This is the Life and Times of George R. Hand. He was my paternal great-great-great grandfather, through his daughter Mary Louise Hand Vaughn. This essay was written by a Hand cousin, Carol and I thank her for the information and knew you guys would enjoy it too.
Life and Times
Rev. George R. Hand
George R. Hand was an educator and evangelist and worked tirelessly for the organization and advancement of both public school in Cincinnati and its teachers and Christian Church on the western frontier. During the 1830’s and 40’s Cincinnati was rapidly advancing on all fronts and was a gathering place for many of the great minds in the West. Dr. Lyman Beecher opened the Lane seminary during 1838 (?) in the Walnut Hills. Prof. Calvin E. Stowe taught at Lane and married Dr. Beecher’s daughter, Harriet Beecher Stowe. Alexander Campbell visited Cincinnati many times promoting the “restoration of the primitive church.” Dr. Daniel Drake established the Medical College of Ohio in 1820; Dr. Albert Pickett was a teacher and author of Pickett’s Readers (1833) and W. H. McGuffey, author of McGuffey’s Readers (1836). These were the intellectual leaders, the educators, the religious leaders of the West. Alexander Campbell’s Restoration Movement was changing Christianity throughout the West. George R. Hand knew these people; worked with these people. Their discussions and ideas became the “Western Literary Society and Professional Teachers College” which helped create the public school system which now exists in Ohio.
Edward D. Mansfield, editor of the Cincinnati Chronicle and a member of the Western Literary Society and College of Professional Teachers, described it in 1860:
“About the year 1833, was founded what was called the “COLLEGE OF TEACHERS,” which continued ten years, and was an institution of great utility and wide influence. Its object was both professional and popular; to unite and improve teachers, and, at the same time, to commend the cause of education to the public mind. The former object might have been obtained by the meeting of practical teachers only, but the latter required that gentlemen of science and general reputation, who had weight with the community, should also be connected with it. Accordingly, a large array of distinguished persons took part in its proceedings; and I doubt whether in one association, and in an equal space of time, there was ever concentrated in this country, a larger measure of talent, of information, and of zeal. Among those who either spoke or wrote for it, were ALBERT PICKETT, the President, and for half a century an able teacher, Dr. Drake, the Hon. THOMAS SMITH GRIMKE, the Rev. JOSHUA I. WILSON, ALEXANDER KINMONT, JAMES H. PERKINS, Professor STOWE, Dr. BEECHER, Dr. ALEXANDER CAMPBELL, Arch. Bishop PRUCELL, President MCGUFFEY, Dr AYUDELOTTE, Mrs. LYDIA SIGOURNERY, and Mrs. CAROLINE LEE HENTZE…”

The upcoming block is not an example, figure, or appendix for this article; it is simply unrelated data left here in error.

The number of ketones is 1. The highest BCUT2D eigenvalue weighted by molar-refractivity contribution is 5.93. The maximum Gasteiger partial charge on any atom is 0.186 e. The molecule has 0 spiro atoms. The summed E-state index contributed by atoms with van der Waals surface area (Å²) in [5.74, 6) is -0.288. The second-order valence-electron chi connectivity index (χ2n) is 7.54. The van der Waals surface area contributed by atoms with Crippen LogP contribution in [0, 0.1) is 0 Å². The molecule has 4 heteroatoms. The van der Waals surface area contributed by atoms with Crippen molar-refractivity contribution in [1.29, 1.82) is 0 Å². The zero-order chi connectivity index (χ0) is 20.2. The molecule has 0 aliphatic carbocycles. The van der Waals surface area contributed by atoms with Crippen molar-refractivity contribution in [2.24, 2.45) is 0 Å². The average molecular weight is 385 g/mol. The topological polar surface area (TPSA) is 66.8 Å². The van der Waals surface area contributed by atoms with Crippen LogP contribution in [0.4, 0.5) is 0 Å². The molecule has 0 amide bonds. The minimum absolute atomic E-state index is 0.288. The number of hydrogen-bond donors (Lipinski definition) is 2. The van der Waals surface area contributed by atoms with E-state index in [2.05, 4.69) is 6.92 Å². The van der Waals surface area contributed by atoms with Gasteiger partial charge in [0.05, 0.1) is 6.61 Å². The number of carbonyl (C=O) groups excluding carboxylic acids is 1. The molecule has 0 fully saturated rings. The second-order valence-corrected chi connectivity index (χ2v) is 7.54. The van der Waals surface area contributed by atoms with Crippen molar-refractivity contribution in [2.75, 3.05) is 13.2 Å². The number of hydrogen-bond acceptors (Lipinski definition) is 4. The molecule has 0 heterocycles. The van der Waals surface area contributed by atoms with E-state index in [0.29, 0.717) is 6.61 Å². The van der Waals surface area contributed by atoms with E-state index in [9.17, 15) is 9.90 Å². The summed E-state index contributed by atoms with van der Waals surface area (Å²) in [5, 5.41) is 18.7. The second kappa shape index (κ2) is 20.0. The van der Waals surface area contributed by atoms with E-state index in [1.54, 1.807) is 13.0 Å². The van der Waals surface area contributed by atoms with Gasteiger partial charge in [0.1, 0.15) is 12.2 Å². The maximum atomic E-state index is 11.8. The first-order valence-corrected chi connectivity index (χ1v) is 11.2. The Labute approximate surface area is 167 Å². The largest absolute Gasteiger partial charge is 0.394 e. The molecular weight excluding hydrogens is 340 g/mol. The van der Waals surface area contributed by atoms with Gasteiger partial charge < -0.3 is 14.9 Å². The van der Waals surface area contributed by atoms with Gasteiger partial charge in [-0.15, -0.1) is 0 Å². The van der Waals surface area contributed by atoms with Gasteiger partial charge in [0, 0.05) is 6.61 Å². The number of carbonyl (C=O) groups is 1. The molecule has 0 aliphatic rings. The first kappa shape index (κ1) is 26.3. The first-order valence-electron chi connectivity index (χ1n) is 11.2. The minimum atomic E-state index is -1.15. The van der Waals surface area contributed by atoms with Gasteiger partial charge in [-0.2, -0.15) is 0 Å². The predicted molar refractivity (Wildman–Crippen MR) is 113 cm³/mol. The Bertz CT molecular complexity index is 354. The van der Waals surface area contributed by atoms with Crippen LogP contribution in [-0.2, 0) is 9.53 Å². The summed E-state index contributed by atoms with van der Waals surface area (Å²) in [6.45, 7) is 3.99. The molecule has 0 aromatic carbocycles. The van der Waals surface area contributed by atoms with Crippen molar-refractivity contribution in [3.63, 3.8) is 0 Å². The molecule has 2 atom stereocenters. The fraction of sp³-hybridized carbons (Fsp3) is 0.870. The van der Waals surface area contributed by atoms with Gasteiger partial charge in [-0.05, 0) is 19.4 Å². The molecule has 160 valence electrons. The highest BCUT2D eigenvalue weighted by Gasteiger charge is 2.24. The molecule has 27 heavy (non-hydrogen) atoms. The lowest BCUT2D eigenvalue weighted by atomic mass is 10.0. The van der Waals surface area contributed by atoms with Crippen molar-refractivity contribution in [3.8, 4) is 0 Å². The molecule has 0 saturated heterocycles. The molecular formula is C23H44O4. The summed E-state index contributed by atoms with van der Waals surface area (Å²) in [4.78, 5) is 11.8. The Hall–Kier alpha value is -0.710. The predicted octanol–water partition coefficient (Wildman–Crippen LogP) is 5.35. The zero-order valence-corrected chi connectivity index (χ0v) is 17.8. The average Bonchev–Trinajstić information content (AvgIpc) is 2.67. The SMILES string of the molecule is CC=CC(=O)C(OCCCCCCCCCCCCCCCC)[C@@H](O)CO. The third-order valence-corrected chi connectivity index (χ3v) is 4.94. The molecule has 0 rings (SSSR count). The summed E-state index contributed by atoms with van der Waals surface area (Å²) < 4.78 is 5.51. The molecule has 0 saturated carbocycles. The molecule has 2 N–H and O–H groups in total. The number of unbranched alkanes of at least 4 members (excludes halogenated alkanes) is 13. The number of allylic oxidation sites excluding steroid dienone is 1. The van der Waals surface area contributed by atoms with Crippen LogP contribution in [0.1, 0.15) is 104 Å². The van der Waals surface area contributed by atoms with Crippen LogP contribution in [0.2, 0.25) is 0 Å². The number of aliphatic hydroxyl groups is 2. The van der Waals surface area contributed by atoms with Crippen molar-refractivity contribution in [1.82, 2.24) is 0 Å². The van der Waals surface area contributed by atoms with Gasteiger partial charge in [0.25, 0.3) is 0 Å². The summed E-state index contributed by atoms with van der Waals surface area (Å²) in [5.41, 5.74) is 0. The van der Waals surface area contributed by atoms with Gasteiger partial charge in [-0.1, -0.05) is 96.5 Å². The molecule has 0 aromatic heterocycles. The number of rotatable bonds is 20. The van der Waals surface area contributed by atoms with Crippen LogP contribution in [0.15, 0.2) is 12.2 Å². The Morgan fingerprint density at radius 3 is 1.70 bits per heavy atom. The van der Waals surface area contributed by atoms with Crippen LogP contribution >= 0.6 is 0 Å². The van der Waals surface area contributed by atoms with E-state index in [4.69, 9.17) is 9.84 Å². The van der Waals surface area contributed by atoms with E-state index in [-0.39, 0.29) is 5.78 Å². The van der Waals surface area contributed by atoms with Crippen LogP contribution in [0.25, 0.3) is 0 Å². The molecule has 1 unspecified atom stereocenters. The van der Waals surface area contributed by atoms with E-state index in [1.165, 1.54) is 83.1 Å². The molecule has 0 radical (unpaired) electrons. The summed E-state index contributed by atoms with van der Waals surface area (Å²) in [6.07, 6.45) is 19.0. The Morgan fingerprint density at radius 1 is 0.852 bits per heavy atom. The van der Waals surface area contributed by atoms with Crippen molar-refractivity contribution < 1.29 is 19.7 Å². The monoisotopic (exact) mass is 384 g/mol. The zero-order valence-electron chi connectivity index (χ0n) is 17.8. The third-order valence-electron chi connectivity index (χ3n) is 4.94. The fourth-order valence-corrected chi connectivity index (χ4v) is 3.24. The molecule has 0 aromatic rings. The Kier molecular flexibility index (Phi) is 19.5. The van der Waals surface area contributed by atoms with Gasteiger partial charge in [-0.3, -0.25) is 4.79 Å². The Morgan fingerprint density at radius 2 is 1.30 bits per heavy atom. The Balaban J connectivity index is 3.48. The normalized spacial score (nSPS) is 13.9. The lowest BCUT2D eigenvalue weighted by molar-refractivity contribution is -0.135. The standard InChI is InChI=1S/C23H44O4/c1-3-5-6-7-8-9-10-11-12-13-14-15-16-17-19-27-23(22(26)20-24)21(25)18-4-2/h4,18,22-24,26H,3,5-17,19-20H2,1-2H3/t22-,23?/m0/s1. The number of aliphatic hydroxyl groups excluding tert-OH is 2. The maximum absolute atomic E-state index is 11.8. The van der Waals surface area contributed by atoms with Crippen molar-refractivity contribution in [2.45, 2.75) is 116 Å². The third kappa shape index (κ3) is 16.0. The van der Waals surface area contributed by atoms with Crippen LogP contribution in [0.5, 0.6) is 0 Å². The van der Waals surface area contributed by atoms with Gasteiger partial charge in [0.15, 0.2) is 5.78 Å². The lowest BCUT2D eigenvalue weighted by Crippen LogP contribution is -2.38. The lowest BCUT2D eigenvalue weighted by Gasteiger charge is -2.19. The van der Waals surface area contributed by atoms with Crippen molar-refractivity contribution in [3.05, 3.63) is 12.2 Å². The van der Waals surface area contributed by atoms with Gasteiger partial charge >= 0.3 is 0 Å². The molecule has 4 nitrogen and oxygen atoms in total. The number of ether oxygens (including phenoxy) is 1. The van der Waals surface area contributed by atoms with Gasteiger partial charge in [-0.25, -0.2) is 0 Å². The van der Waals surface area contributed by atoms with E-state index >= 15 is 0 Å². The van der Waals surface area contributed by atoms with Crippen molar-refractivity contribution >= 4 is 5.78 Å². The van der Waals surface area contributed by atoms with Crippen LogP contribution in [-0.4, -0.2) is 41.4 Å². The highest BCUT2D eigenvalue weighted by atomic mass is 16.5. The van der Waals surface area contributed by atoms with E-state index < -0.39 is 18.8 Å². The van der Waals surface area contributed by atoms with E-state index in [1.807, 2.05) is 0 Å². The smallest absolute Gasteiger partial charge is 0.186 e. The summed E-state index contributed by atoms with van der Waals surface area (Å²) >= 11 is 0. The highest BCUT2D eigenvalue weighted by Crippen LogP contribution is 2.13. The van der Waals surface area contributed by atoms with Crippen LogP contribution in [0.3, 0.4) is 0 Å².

The first documented source we have for George R. Hand in Cincinnati is found in the Transactions of the (8TH) Annual Meeting of the Western Literary Institute and College of Professional Teachers for 1838, where at age 24, he is listed as Corresponding Secretary; in 1839, treasurer and in 1840 he was recording secretary. He was an active participant in many reports and discussions. The American Journal of Education lists his participation in the following annual meetings of the College of Teachers:
Hand, G. R. – Reports on Primary Instruction, 1839
Course of Instruction in common schools, 1840
10TH Annual Meeting - Cincinnati – Oct. 5 – 10, 1840
Report on “The definite objects for the action of the College” Prof. Stowe,
G. R. Hand et al
12th Annual Meeting – Louisville – Aug. 15- 20, 1842
Active participant in discussions on:
“The school laws and the proposed organization of a profession of
“Bill concerning public Instruction”
“The various methods of education and Instruction”
The Catalogue for the Union Literary Society of Hanover College in Indiana lists
George Hand as a member in 1834, also as a teacher. Hanover College is a Presbyterian Liberal Arts College formed in 1827. In 1830 two student organizations, the Union Literary Society and the Philosphronian Literary Society were formed at Hanover College, each with their own libraries and reading rooms. The group held discussions and debates, papers were read and guest speakers brought in. In 1834 Hanover Preparatory School had 119 students and 101 students at Hanover College.
George is listed in the City Directories of Cincinnati as a teacher from 1839 to 1851 and from 1847 to 1852 he is listed as principal for the 11th District. In 1841 George R. Hand is listed on the Board of Directors of the Ohio Mechanics Institute which was a trade school that held annual industrial fairs until the civil war.
January 6, 1941, George married Miss Sarah Scudder who was also a school teacher in Cincinnati. Their eldest daughter, Mary Louisa was born Nov. 5, 1841, V. Ella was born about 1843 then came David about 1846, and finally George Pickett was born March 18, 1848.
At some point George became a member of the Christian Church. The followers of Thomas Campbell and his son Alexander were referred to as Campbellites. They sought to restore the primitive church which was independent and based on the Bible alone, discarding the rules and doctrines of the formal denominations. They believed in baptism by immersion. They called themselves Christians, Disciples of Christ, Church of Christ or just Disciples. In the late 1840’s, Alexander Campbell began writing in his journal, Millennium Harbinger, about the need to organize the Disciples in order to spread the message. This led David S. Burnet to organize the America Christian Bible Society.